- Complete our core South America content
This will take us into the new year in a very exciting position to grow the business. Towards the end of the month, we will also hold a mini-review of our objectives for 2019.
I will continue to make time for working through Adventure In You’s Blogging Fast Lane course and the Make Traffic Happen e-book.
Targets for traffic and social media
We are aiming higher once again for our website traffic in December. Meanwhile, we will be happy to maintain our Pinterest performance at the current level while focusing on the priorities outlined above:
- 8,000 website page views
- 150,000 average monthly viewers on Pinterest
December will be the last month we use page views as the sole measurement for website traffic. From January 2019, we will also measure and set targets for sessions.
When someone visits our site, that counts as a session. If they visit three different pages, then we get three page views from that one session. If the same person comes back to the site later, that’s a new session – it doesn’t matter that they already visited. Google explains more about this, and other terminology, here.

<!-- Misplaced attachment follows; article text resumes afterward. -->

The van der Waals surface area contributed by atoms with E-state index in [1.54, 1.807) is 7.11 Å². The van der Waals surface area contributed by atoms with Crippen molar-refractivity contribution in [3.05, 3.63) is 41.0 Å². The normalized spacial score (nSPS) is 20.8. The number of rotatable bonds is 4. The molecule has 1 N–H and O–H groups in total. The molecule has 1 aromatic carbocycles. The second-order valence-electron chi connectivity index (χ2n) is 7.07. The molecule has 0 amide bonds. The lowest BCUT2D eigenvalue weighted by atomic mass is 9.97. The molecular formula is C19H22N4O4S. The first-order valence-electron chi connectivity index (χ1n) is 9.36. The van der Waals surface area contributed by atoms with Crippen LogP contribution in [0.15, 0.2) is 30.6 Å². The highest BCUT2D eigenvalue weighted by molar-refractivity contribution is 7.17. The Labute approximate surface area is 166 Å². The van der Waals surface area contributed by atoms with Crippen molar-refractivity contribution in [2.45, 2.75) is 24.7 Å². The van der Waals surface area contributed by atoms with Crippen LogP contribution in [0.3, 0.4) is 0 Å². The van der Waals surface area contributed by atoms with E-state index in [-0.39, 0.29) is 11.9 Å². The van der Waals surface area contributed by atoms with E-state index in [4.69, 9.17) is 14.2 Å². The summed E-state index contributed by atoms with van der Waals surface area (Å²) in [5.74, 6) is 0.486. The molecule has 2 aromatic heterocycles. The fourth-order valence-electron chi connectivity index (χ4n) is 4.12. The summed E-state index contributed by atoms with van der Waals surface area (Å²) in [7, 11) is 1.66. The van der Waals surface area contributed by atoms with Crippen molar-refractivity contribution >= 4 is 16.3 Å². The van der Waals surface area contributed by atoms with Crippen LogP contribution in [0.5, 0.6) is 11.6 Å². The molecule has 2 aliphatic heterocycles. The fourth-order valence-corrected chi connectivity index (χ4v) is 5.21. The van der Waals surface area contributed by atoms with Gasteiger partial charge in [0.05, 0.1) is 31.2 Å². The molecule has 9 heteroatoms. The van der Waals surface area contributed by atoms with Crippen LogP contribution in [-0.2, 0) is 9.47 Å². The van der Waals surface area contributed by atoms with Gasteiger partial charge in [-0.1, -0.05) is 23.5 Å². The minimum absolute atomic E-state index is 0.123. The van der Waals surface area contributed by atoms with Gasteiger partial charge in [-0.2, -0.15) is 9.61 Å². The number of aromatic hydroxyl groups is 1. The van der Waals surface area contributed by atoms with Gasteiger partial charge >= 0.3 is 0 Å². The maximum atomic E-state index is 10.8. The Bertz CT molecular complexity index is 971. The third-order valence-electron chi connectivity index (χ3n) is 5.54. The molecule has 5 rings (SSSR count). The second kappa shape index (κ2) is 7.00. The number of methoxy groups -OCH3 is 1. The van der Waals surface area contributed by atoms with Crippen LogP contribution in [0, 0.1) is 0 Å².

In January we will also switch from using WordPress to Google for analytics.
We’ve stopped setting targets for Instagram, for the reasons I have already explained. In the new year we will replace this with two new measurements: email subscriptions, and another relating to LinkedIn once we have established a strategy.
Travel Bloggers Club meetup in London
In mid-December, the first ever meetup of the Travel Bloggers Club is taking place in London. Lisa and I are working with the group’s creator to organise the event.
The Travel Bloggers Club, a Facebook group, is a fantastic community that enables travel bloggers to connect and support one another. Not only has it been instrumental in helping us to grow Career Gappers, we’ve made some great friends too. I’ve been volunteering as a group admin for the last few weeks.
In November we saw several of the group’s members at WTM, and then later in the month we went out for drinks with Mark and Kylee of These Foreign Roads. We always come away from hangouts with other bloggers feeling positive and motivated. Bring on the London meetup!
The next time I report on our progress, it will be 1 January 2019. Have a great festive season folks, and we’ll see you on the other side.